I’m Sorry. I Don’t Approve.

I like my windows better than yours.

I read a book several months ago written by poet Lucy Grealy entitled The Autobiography of a Face. The story is sad, especially for those of us who are parents and want only the best for our kids.

Raised in a struggling Irish family living in New York, Grealy, 9 years old and a twin, fractures her jaw and in its repair, doctors discover a rare cancer.

Her once round face becomes triangular when they remove most of her jaw. Lucy Grealy co-existed with her disfigured face, which had endured over 35 surgeries, until she died of a drug overdose before her 40th birthday.

The account is painful to read and think about, but it reminds the reader of the mysterious nature of our existence.

Grealy’s bravery in the face (literally) of society’s obsession with physical beauty is startling to those of us who have stressed about a blemish or a bad haircut.

Despite Lucy Grealy’s talent and high-octane intellect, her overarching need for approval strong-armed her life in a tortuous way.

Approval.

How much do you depend upon it?

During my first year of teaching, my suffocating need for approval by everyone in my sphere—students, peers, administrators—guided me in ways that only Piaget and Freud together, at lunch, might figure out.

If a student looked bored, I burned 300 calories more in order to suck that student back into my orbit.

If Joe observed my lesson and suggested that more content and less storytelling be fused into my unit on the American expatriates in Paris, I stopped at the library on my way out of town and checked out ten books on the topic. That way, I could add Sherwood Anderson, Gertrude Stein, and John Dos Passos to my stories and meet with Joe’s approval.

The years have tumbled by in a pleasant way, and with the passage of time, my need for approval has slipped away, for the most part.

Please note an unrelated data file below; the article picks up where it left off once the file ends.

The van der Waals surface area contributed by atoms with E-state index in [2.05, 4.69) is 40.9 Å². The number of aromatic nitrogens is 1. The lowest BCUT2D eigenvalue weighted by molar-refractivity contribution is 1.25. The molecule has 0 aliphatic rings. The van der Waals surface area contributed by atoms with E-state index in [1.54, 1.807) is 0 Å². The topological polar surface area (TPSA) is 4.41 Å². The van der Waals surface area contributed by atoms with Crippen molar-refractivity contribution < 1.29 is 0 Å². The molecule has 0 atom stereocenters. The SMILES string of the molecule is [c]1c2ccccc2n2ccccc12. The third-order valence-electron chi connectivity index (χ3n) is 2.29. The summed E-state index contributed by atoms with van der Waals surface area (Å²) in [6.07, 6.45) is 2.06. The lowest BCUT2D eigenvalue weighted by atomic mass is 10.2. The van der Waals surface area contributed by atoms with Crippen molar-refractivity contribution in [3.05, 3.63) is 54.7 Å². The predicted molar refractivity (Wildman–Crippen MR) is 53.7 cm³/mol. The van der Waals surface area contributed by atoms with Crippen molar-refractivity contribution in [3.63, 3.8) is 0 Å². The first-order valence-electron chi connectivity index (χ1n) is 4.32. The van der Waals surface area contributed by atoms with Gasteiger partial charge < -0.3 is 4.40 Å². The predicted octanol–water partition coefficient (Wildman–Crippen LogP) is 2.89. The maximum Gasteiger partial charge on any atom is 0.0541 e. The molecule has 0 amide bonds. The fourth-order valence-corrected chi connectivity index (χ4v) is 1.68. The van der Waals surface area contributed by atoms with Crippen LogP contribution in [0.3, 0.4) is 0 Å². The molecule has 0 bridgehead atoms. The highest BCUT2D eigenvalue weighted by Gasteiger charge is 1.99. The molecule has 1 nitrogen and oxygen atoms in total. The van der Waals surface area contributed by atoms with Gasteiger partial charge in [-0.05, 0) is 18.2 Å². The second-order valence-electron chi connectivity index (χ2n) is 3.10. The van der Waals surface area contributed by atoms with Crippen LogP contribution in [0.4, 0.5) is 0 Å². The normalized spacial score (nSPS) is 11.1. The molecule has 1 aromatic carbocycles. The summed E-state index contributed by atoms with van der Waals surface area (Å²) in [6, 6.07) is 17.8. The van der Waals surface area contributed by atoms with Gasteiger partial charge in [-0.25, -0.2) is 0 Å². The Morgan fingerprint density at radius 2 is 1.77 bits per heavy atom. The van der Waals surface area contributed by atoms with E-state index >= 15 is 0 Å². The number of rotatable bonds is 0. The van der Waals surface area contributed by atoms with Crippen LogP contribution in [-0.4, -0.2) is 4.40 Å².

Now, I spend some time, sharing my stories with young teachers. In counseling them, I pull out a simple statistical model, also known as the bell curve.

“So, Christina, you have a class of 35 students. You are delivering your best lecture of the year on Truman Capote. Just as you reach the climax, when he choked to death on a bottle cap from one of his sedatives, some disinterested student yawns big and rolls her teenage eyes at her neighbor.

Your neurons mis-fire, like the muffler of a 1972 Barracuda, telling you that those two kids don’t like you, don’t like school, and certainly don’t give a damn about Mr. Capote.  You lose your mojo and your concentration, right?

Remember Christina, 10% of the students will worship you as the Greeks did Athena.

Remember, 10% of the students will deplore your every move as the expats in the Sun Also Rises did Robert Cohn.

And 80% of the students will enjoy your class some of the time, as I do with the San Francisco Chronicle.
My need for approval has retreated to a far corner of my universe.

Hooray!            I am free from myself.

Photo by Cheri Block Sabraw 2009

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About Cheri

Writer, artist, cable television host, grandmother to four!
This entry was posted in Parenting, People, Writing and Teaching. Bookmark the permalink.

6 Responses to I’m Sorry. I Don’t Approve.

  1. andreaskluth says:

    Your weaning yourself from your need for approval has a word: Carl Jung called it individuation. It usually happens in midlife, which I am just now approaching.
    I think of it as a form of liberation, and thus similar to the life stages of the Hindus, as you go from “Householder” to “hermit”.

  2. Cheri says:

    Midlife has been the best time for me. I plan to stay in it for the next 30 years. 🙂

    In an individual individuation.

  3. Brighid says:

    I’m enjoying this getting older, not necessarily wiser. Being able to let some things go with grace and sharing with others. It’s nice to be old enough to be Unapproved.

  4. Sir Jeremy says:

    Growing older is the pits. Take it from me.

  5. voyageusejoyeuse says:

    Once again I’ve recognised myself in your story. I remember the time I was longing for approval and acknowledgement from each and every student. If there was none I sank into apathy. Fortunatelly, these days approval is of no importance.

  6. Cheri says:

    Thanks for following me over to WordPress. 🙂

    And as good ol Edith Wharton said, (probably when she was cavorting with Henry James behind old Teddy’s back), Life is the only real counselor; wisdom unfiltered through personal experience does not become a part of the moral tissue.

    There’s some irony in that quotation, too!

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